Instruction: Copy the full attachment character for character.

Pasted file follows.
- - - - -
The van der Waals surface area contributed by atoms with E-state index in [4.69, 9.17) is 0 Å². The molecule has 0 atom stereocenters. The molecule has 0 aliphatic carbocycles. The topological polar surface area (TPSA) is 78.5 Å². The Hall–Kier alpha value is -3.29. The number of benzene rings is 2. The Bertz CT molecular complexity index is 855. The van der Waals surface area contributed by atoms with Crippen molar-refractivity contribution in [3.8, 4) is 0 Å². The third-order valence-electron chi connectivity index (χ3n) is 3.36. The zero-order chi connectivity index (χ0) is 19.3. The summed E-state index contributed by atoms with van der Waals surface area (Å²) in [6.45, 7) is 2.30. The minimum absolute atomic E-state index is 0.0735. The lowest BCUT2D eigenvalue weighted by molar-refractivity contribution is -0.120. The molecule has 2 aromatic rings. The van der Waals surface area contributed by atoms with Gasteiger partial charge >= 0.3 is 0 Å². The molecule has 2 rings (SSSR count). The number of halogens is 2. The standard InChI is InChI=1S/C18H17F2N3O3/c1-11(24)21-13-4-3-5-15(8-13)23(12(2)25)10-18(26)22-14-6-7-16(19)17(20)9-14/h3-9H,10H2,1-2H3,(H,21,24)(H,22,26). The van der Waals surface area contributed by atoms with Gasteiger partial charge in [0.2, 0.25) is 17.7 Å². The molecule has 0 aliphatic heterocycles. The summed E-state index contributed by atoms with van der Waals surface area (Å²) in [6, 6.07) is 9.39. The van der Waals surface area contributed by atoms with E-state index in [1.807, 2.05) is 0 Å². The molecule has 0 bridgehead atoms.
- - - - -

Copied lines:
The van der Waals surface area contributed by atoms with E-state index in [4.69, 9.17) is 0 Å². The molecule has 0 atom stereocenters. The molecule has 0 aliphatic carbocycles. The topological polar surface area (TPSA) is 78.5 Å². The Hall–Kier alpha value is -3.29. The number of benzene rings is 2. The Bertz CT molecular complexity index is 855. The van der Waals surface area contributed by atoms with Crippen molar-refractivity contribution in [3.8, 4) is 0 Å². The third-order valence-electron chi connectivity index (χ3n) is 3.36. The zero-order chi connectivity index (χ0) is 19.3. The summed E-state index contributed by atoms with van der Waals surface area (Å²) in [6.45, 7) is 2.30. The minimum absolute atomic E-state index is 0.0735. The lowest BCUT2D eigenvalue weighted by molar-refractivity contribution is -0.120. The molecule has 2 aromatic rings. The van der Waals surface area contributed by atoms with Gasteiger partial charge >= 0.3 is 0 Å². The molecule has 2 rings (SSSR count). The number of halogens is 2. The standard InChI is InChI=1S/C18H17F2N3O3/c1-11(24)21-13-4-3-5-15(8-13)23(12(2)25)10-18(26)22-14-6-7-16(19)17(20)9-14/h3-9H,10H2,1-2H3,(H,21,24)(H,22,26). The van der Waals surface area contributed by atoms with Gasteiger partial charge in [0.2, 0.25) is 17.7 Å². The molecule has 0 aliphatic heterocycles. The summed E-state index contributed by atoms with van der Waals surface area (Å²) in [6, 6.07) is 9.39. The van der Waals surface area contributed by atoms with E-state index in [1.807, 2.05) is 0 Å². The molecule has 0 bridgehead atoms.